Mint of Gdańsk adds to its ‘Chinese Heroes’, ‘Mankind’s Mistakes’, and ‘Human Tragedies’ ranges with new two-ounce silver coins

It’s been a great week for new issues, and we hope you’ve enjoyed the coverage so far. We’ve concentrated on one producer per day, which we will likely continue through at least some of next week, and today, it’s the turn of the Mint of Gdańsk, who have issued quite a few coins of late, many we haven’t covered so far. The three here are additions to current series, although none are very old.

First out of the gate is our favourite of the three – Black Death (what can I say, I’m a morbid idiot…). We’ve enjoyed this series since its inception in 2022, when they released an exception Chernobyl coin, followed last year with an even better Hiroshima design. The style is consistent, and depicts these events through the eyepiece of one of the masks that would have been worn at the time. The view through the ‘lens’ is enhanced. In the case of the first two, which dealt with radiation, there was UV colour, but here, we have a red resin, no doubt meant to symbolise blood (the death toll was staggering). There is meant to be some UV colour as well, but it isn’t shown in the images we have.

The look represents one of those unique Plague Doctor masks with the large ‘beak’, and we love the texture imparted on the reverse to simulate it. The scene of a plague cart covered in bodies, with a plague doctor in the foreground, hammers home the message. The obverse, which is unique to this coin, depicts four skeletons doing the famed Danse Macabre, each having risen from the ground. An apt analogy, given we’re still finding plague pits full of victims to this day. A fine addition to an exceptional series. The next coin will be Fukushima, which may be the last. We hope not. I said last year that a First World War coin with yellow resin, depicting a Mustard Gas attack on the Western Front, would be super cool.


The second coin we’re featuring is the third in the Chinese Heroes series, following Guan Yu in 2020, and Liu Bei in 2022. This is a theme that went through quite a popular phase just a couple of years ago, and still appears on modern coins. It’s easy to see why, as the old Chinese history and legends are interesting, and rich with a culture so strong, even the CCP hasn’t managed to completely eradicated it. Tales, like Romance of the Three Kingdoms, have provided a fertile breeding ground for numismatics.

This one features Bao Zheng, who was born in 999 CE, and died in 1062. During China’s Song Dynasty, he was a politician, famed for his fairness and honesty, changing processes to give more people a voice, and in rooting out corruption. He is admired to this day, often depicted as the Astral God of Civil Arts.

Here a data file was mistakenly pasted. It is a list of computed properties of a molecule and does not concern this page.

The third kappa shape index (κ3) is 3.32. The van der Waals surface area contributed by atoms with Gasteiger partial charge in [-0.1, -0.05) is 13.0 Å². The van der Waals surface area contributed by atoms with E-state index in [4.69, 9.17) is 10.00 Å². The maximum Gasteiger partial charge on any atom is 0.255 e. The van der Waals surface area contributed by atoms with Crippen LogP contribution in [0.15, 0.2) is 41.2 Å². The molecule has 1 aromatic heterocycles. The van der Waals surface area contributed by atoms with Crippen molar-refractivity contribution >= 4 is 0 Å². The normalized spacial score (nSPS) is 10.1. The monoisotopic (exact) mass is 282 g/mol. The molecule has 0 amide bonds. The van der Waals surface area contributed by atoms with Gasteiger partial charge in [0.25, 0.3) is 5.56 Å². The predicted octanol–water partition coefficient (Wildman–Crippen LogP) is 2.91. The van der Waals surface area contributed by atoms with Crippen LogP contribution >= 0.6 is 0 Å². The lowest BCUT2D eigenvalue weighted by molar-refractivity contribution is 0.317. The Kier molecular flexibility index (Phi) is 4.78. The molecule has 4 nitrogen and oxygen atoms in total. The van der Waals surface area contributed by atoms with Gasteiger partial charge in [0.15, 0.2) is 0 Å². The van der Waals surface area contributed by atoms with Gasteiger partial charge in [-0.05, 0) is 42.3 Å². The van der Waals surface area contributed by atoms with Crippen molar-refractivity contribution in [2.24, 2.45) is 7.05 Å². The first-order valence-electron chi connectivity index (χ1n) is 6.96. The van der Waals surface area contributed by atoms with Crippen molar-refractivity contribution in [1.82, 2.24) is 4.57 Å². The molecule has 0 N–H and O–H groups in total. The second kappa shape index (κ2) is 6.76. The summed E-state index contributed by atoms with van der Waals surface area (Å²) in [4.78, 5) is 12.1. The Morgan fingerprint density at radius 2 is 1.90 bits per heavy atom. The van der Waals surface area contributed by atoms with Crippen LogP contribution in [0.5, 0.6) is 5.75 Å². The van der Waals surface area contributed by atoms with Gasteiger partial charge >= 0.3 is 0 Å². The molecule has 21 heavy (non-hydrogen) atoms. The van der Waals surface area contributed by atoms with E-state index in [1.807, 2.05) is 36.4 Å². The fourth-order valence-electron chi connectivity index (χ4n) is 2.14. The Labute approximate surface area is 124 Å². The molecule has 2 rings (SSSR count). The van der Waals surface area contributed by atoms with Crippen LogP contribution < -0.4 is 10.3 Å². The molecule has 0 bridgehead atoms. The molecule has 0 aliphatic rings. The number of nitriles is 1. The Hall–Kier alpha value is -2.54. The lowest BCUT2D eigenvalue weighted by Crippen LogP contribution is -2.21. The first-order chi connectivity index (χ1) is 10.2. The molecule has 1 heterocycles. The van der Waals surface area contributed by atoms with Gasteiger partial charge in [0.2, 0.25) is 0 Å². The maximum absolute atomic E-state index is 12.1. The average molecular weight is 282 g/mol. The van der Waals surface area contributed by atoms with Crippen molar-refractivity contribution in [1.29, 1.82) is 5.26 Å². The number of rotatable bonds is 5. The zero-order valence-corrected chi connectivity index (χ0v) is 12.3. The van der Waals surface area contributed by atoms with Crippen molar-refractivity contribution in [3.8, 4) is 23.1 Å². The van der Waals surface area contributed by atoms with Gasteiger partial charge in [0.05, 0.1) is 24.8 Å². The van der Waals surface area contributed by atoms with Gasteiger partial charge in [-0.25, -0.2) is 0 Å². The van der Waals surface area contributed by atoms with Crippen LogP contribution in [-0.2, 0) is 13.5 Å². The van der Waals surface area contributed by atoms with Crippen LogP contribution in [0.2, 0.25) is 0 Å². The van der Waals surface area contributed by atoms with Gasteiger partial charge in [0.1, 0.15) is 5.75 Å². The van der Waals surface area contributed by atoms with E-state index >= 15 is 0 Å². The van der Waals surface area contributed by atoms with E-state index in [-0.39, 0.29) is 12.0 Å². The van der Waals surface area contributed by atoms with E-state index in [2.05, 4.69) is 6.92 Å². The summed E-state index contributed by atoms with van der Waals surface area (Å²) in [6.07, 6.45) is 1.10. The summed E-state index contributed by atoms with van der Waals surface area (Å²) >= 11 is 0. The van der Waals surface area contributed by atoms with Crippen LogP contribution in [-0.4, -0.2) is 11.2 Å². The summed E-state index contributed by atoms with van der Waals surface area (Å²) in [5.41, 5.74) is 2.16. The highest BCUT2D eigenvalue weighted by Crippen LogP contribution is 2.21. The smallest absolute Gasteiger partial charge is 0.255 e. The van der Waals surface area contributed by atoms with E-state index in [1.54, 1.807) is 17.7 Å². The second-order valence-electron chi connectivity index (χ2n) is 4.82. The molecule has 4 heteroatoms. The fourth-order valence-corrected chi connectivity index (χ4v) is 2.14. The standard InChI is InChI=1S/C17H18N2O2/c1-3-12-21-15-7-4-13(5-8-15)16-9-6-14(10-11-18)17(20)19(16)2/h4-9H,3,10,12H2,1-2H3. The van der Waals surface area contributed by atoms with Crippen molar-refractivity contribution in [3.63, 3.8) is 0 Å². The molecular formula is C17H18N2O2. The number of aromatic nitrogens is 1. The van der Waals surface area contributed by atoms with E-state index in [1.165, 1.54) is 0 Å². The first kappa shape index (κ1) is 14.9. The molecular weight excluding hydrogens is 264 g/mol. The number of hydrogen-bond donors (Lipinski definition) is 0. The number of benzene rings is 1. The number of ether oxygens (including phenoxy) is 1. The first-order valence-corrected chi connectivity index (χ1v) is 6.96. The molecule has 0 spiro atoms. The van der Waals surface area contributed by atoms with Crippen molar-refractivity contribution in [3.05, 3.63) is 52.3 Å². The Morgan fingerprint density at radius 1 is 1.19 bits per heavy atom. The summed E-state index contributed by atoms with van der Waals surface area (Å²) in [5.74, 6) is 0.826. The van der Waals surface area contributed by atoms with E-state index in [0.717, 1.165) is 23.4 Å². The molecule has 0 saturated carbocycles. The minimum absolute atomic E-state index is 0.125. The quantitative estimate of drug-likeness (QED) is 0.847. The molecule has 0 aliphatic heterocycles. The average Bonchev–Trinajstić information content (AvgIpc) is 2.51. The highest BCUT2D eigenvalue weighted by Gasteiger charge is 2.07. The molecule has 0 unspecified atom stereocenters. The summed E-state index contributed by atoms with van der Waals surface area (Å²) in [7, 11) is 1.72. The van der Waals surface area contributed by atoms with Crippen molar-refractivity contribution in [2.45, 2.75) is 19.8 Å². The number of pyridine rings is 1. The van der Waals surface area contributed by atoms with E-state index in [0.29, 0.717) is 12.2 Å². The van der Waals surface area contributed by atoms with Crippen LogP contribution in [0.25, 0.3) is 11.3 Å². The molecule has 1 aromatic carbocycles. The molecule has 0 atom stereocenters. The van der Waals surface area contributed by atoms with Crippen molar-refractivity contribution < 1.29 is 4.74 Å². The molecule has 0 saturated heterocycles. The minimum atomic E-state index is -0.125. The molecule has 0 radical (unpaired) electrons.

He was usually depicted with a crescent moon on his forehead, and wearing the zhanjiao futou hat of a judge, and that’s the look that the Mint of Gdańsk has indeed chosen for the coin. Lord Bao is shown in full legal attire, but there’s some fantasy thrown in for effect, with a beautifully coloured dragon wrapped around him in the background. The obverse has a similar dragon-themed style to the first two issues, but the design is unique to this one. A nice addition to the series.


Finally, we have the second in the ‘Mankind’s Mistakes’ series, and this one follows a coin based around the witch trials that took place between 1450 and 1750 in Europe and the USA. The Inquisition was unexpected (“nooooobody expects the Spanish Inquisition…” sorry…), and here we have a view of the charming practices of the Church in converting and/or punishing heretics, including a wheel, fire, a club (a 3D-printed insert), pliers and cages. It’s quite a macabre scene, packing a lot in, and although it’s a little stiffly posed, does a great job of making its point. The excellent photos do a good job showing it off.

The obverse continues the style of the first coin, but has different detailing more appropriate to the subject. We really have to commend this producer for making that extra effort on the obverse faces of their coins. So many just have a basic effigy/emblem, but it’s nice to see one that compliments the reverse face. A good historical coin. Like the other pair of coins here, it comes boxed with a COA.


BLACK DEATH $5 NZD (Niue) 62.2 g of 0.999 silver 45.00 mm Antique 400
BAO ZHENG $5 NZD (Niue) 62.2 g of 0.999 silver 45.00 mm Antique 300
INQUISITION $5 NZD (Niue) 62.2 g of 0.999 silver 45.00 mm Antique 300